It’s About to Get Easier to Use Android Auto Wirelessly

It’s About to Get Easier to Use Android Auto Wirelessly
Later this year, Volvos with Android Automotive OS will offer YouTube in the dash — but only while you're parked. (Image: Google)

When we were shopping around for our family car last year, one of the first things I put down on my list of must-haves was Android Auto support. Google’s in-car platform has become essential for my drive, even if I’m heading down the street to run a quick errand. At CES 2022, Google revealed more features coming to Android in cars, including more ways to connect.

One of my issues with Android Auto is that you can’t use it wirelessly in the car, even with Bluetooth connectivity. Users had figured out which third-party dongles to buy to facilitate this, but a new first-party option from Motorola will be much easier to get set up. The Motorola MA1 costs $US90 ($124) and will let you project Android Auto wirelessly through a USB port in your car.

The Motorola MA1 is a wireless dongle for connecting your smartphone to Android Auto.  (Image: Google) The Motorola MA1 is a wireless dongle for connecting your smartphone to Android Auto. (Image: Google)

Select BMW and Ford cars will support Google’s Fast Pair feature in Android Auto, making it even easier to connect.

Google also has plans to expand its digital car key to more cars. The digital car key lets you unlock your car, start it up, and even share a digital key with a friend or family member using your Android phone. The feature launched in select BMW models about a month ago, but Google plans for more Ultra Wideband-enabled smartphones to be able to use the keyless entry.

YouTube in the Car

Google has additional plans for its Android Automotive OS platform, built into cars from Polestar, Volvo, and General Motors. Google says more manufacturers are expected to use the platform this year, which offers Google Play built directly into the dash. Some new apps are coming to it, too, including offline navigation from Sygic and Flitsmeister, parking apps like SpotHero and ParkWhiz, and charging apps for electric vehicles, ChargePoint and PlugShare. Those apps will also be available to regular Android Auto users.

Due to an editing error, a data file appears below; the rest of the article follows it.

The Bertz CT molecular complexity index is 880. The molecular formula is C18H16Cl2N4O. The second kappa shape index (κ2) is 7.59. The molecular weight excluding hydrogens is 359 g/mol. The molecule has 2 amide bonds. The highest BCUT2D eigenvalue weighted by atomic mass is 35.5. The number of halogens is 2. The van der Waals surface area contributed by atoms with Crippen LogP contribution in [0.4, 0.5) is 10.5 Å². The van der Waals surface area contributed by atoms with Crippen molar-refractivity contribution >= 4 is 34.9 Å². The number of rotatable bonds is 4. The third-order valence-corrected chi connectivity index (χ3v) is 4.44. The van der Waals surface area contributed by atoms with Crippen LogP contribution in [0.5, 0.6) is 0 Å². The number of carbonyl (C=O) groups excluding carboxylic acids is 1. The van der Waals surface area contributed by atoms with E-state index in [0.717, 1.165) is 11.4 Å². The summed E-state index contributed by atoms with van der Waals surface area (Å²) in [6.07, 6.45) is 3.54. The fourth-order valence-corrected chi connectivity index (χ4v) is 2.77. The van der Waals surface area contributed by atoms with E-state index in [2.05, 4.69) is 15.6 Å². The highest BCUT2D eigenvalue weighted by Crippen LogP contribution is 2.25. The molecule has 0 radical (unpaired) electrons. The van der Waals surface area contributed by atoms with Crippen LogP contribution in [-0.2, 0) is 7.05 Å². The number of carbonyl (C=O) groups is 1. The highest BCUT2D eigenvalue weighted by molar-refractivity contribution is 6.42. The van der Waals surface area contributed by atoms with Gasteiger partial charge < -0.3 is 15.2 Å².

If you’re already inside a Volvo with Android Automotive OS, you’ll have access later this year to a YouTube-in-the-car option. It only pops up when the car is in park, but it’s another way Google hopes you’ll stay entertained while, say, waiting for your passenger to do a quick pickup at the drugstore. The idea is also to keep you from disconnecting your smartphone and then reconnecting it to get back on the road. And at the very least, there’s the promise of a safety feature to keep you from pulling a Tesla.

Volvo drivers will also be the first to experience Google’s remote actions in the car. You’ll be able to ask Google to warm up or cool down the vehicle and lock and unlock it without getting up and walking to the garage. And of course, this will be possible through any Google Assistant-enabled device.